The Steel Wheels - The Steel Wheels have enthralled audiences across the country with their heady brew of original soulful mountain music. “Americana music at its very best!” said Larry Groce of Mountain Stage. Based in the Blue Ridge Mountains of Virginia, this dynamic band marries old-time musical traditions with their own innovative sound. Trent Wagler’s weathered tenor is joined by bell-clear four-part harmonies inspired by a shared Mennonite heritage. Add to this Eric Brubaker’s lively and evocative fiddle, Brian Dickel’s grounded yet buoyant upright bass, and Jay Lapp’s signature mandolin style, and it’s no surprise that The Steel Wheels have burst onto the Americana scene, becoming festival favorites and selling out venues across the country. They have played Merlefest, Mountain Stage, the heralded Stagecoach Festival and they also launched the Red Wing Roots Music Festival in the Shenandoah Valley. In addition, for the past 3 years they have performed an annual SpokeSongs bicycle music tour, during which band members tow their instruments, equipment, and merchandise from one gig to another via bicycle and blog about their adventures.
No More Rain, The Steel Wheels’ third album begins with the lyric, “I want to walk away and start over again.” The line, from Tom Waits’ “Walk Away,” fits the theme of the album, a retrospective from the acclaimed acoustic band. According to Trent Wagler, the band’s principal songwriter and vocalist, “These are songs we wrote and played together when we first met, some even pre-date the band’s debut. It’s been fun to hand pick and revisit some of the fan favorites and bring them back with a new energy and sound. ”
The band’s merchandise represents a host of grassroots connections to people and businesses. Lucas Roasting Company, located just outside of Harrisonburg, created “Halfway to Heaven” coffee in honor of the band located on Afton. Blue Mountain Brewery, located on Afton Mountain in Virginia, hosted the band when they were just getting started and now distributes the “Steel Wheels ESB” across the east coast. The band’s T-shirts are made in downtown Harrisonburg, and a potter who is a childhood friend of Jay’s makes their mugs. Each business is local for the band, and each product is intimately woven into their narrative.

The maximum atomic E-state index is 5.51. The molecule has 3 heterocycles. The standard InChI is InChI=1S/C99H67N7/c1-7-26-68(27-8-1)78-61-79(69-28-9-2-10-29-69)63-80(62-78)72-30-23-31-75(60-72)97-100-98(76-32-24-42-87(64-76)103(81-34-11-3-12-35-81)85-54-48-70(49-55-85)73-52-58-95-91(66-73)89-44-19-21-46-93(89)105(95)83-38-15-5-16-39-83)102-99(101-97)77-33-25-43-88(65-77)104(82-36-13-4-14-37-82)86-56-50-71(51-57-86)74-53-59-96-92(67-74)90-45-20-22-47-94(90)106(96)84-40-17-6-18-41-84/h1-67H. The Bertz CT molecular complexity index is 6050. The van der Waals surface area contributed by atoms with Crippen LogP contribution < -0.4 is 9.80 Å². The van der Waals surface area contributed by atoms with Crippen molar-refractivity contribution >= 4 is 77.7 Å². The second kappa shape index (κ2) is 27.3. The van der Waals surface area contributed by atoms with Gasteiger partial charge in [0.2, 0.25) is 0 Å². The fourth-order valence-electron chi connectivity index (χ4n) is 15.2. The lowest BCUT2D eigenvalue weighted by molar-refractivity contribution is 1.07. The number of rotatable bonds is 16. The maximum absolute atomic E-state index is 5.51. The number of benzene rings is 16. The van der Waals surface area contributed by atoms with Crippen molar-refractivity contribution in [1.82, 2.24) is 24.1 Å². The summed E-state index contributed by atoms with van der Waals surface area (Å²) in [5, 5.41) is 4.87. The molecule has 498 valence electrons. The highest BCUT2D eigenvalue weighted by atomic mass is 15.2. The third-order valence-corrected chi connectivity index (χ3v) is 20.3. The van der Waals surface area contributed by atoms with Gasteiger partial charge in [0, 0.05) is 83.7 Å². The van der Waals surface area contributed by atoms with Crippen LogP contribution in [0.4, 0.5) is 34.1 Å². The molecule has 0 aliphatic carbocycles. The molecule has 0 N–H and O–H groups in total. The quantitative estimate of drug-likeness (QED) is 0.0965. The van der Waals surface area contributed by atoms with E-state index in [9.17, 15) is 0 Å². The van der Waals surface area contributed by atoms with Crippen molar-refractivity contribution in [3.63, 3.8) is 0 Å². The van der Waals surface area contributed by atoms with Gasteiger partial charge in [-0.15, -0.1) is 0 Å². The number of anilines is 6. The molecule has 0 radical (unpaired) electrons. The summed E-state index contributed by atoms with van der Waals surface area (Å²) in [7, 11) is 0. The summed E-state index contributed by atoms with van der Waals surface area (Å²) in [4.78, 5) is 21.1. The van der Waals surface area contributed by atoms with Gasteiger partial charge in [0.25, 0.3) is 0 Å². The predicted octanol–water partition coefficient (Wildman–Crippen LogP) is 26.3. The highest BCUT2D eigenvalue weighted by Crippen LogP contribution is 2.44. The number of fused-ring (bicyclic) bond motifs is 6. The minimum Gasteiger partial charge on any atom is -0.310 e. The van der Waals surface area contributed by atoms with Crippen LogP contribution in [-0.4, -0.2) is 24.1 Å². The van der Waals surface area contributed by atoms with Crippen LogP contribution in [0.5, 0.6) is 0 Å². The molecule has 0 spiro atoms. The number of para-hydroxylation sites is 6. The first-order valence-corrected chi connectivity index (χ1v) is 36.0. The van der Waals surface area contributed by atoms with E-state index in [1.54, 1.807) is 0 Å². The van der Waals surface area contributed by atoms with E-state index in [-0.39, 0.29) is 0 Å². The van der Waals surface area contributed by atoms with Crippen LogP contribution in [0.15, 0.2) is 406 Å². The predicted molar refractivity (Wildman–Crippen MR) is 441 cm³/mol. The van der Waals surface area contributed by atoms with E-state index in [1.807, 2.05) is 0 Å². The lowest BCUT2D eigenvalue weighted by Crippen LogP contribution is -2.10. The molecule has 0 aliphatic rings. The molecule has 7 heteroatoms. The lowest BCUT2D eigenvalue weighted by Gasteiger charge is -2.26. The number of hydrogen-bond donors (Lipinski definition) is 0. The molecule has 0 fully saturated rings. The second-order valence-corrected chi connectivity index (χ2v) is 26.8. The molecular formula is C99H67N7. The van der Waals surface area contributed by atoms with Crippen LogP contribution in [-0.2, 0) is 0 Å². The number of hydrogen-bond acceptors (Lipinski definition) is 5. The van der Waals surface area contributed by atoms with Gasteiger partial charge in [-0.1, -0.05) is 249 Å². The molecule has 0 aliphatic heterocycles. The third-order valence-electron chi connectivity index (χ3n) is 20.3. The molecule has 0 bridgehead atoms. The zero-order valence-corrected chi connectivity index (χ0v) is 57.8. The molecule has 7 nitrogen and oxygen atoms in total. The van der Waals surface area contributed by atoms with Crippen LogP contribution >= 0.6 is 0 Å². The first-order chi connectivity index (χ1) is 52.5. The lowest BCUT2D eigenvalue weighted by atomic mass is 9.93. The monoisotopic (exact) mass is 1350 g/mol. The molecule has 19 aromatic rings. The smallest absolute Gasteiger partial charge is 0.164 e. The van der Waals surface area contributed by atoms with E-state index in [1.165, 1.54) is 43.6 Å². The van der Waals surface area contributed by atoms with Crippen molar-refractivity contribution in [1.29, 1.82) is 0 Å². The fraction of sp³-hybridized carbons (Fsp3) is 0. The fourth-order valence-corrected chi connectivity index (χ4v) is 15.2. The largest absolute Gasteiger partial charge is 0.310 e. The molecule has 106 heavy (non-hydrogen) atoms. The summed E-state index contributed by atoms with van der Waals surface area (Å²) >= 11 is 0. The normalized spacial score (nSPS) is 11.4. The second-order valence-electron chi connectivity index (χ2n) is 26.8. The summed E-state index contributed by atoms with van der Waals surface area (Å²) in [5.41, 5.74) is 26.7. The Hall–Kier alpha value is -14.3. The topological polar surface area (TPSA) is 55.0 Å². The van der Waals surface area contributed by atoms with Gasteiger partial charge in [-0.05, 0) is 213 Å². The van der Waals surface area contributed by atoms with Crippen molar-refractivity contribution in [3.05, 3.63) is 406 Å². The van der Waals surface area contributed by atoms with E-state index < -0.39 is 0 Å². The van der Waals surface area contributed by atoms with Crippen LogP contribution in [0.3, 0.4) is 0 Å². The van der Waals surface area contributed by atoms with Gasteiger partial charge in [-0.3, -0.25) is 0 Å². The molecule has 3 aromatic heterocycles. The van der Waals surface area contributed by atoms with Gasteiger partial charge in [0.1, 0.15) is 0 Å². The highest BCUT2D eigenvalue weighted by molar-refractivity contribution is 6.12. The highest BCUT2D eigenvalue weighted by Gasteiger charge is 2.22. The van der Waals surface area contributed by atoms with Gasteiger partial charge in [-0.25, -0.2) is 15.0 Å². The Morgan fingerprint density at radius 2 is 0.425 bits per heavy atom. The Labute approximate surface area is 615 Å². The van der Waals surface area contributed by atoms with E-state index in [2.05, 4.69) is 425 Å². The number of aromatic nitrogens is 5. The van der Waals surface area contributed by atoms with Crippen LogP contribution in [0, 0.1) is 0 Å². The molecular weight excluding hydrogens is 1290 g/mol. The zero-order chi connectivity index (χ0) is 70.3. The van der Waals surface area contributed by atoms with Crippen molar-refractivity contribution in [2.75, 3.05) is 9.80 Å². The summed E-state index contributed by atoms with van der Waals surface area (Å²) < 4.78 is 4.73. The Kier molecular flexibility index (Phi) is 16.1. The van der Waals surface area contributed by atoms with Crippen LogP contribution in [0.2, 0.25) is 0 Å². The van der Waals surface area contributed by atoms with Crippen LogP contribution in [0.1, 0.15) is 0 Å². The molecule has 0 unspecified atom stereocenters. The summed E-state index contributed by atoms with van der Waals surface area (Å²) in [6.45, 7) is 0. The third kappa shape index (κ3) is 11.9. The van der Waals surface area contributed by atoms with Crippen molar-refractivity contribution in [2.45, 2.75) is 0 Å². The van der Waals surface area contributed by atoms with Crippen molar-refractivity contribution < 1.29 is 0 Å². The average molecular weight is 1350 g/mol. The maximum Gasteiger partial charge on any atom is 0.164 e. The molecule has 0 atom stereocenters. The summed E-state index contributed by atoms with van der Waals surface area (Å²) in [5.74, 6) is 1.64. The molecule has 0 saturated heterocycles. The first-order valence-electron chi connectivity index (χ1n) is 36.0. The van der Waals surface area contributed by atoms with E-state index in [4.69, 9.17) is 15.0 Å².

|Baskery -No matter where they go in the world, people tell the sisters that they’ve never heard or seen anything like it, that they have a completely unique sound and perform with what seems to be an inexhaustible energy. That’s Baskery’s aim, to never stop surprising. Baskery is a band built on what three people can do together. The music is not to be confused with country or bluegrass just because the instrumentation involves a double bass, a six string banjo and acoustic guitar.
The trio is not bound to any genre and this is what makes Baskery a little hard to figure out just by listening to their albums. It’s all there in the live act, cause it is real. The three sisters can’t recall when or why they started playing, the music’s always just been there. “Performing live has become the most natural thing to us”. That’s where the high energy level on stage hails from, a pure and reckless love to the art of performing music.
In their late teens the sisters joined forces with their dad, who had been a one man band as long as the girls can recall it, playing old blues and country tunes for a living. They got introduced to the music business in a quite unglamorous way: “We played cover songs in pubs and bars, still we never played songs we didn’t like just to please the crowd”. This foundation of classic “roots music and Americana” settled in their hearts, but also awoke the urge of breaking the rules of traditional music.